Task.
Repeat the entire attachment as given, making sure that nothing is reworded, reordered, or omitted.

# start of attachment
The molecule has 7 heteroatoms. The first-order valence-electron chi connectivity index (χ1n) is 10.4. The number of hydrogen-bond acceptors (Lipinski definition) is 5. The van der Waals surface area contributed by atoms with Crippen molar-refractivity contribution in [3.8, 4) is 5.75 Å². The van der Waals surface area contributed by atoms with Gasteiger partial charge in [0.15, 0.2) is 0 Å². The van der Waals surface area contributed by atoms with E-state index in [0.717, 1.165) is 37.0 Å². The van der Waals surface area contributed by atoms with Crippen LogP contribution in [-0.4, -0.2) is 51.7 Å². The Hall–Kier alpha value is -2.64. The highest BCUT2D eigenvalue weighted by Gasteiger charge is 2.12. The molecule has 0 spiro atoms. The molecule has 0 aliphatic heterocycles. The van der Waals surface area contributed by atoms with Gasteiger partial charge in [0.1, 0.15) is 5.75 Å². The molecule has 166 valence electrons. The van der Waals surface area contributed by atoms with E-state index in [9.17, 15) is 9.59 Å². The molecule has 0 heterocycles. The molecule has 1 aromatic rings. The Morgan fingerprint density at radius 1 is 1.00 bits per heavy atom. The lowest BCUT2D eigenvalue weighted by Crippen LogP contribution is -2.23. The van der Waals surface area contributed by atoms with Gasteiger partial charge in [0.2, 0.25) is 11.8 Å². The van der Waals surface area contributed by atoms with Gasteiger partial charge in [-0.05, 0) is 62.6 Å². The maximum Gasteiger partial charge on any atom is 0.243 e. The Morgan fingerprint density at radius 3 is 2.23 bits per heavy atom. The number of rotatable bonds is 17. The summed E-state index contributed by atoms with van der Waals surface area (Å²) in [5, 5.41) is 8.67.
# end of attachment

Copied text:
The molecule has 7 heteroatoms. The first-order valence-electron chi connectivity index (χ1n) is 10.4. The number of hydrogen-bond acceptors (Lipinski definition) is 5. The van der Waals surface area contributed by atoms with Crippen molar-refractivity contribution in [3.8, 4) is 5.75 Å². The van der Waals surface area contributed by atoms with Gasteiger partial charge in [0.15, 0.2) is 0 Å². The van der Waals surface area contributed by atoms with E-state index in [0.717, 1.165) is 37.0 Å². The van der Waals surface area contributed by atoms with Crippen LogP contribution in [-0.4, -0.2) is 51.7 Å². The Hall–Kier alpha value is -2.64. The highest BCUT2D eigenvalue weighted by Gasteiger charge is 2.12. The molecule has 0 spiro atoms. The molecule has 0 aliphatic heterocycles. The van der Waals surface area contributed by atoms with Gasteiger partial charge in [0.1, 0.15) is 5.75 Å². The molecule has 166 valence electrons. The van der Waals surface area contributed by atoms with E-state index in [9.17, 15) is 9.59 Å². The molecule has 0 heterocycles. The molecule has 1 aromatic rings. The Morgan fingerprint density at radius 1 is 1.00 bits per heavy atom. The lowest BCUT2D eigenvalue weighted by Crippen LogP contribution is -2.23. The van der Waals surface area contributed by atoms with Gasteiger partial charge in [0.2, 0.25) is 11.8 Å². The van der Waals surface area contributed by atoms with Gasteiger partial charge in [-0.05, 0) is 62.6 Å². The maximum Gasteiger partial charge on any atom is 0.243 e. The Morgan fingerprint density at radius 3 is 2.23 bits per heavy atom. The number of rotatable bonds is 17. The summed E-state index contributed by atoms with van der Waals surface area (Å²) in [5, 5.41) is 8.67.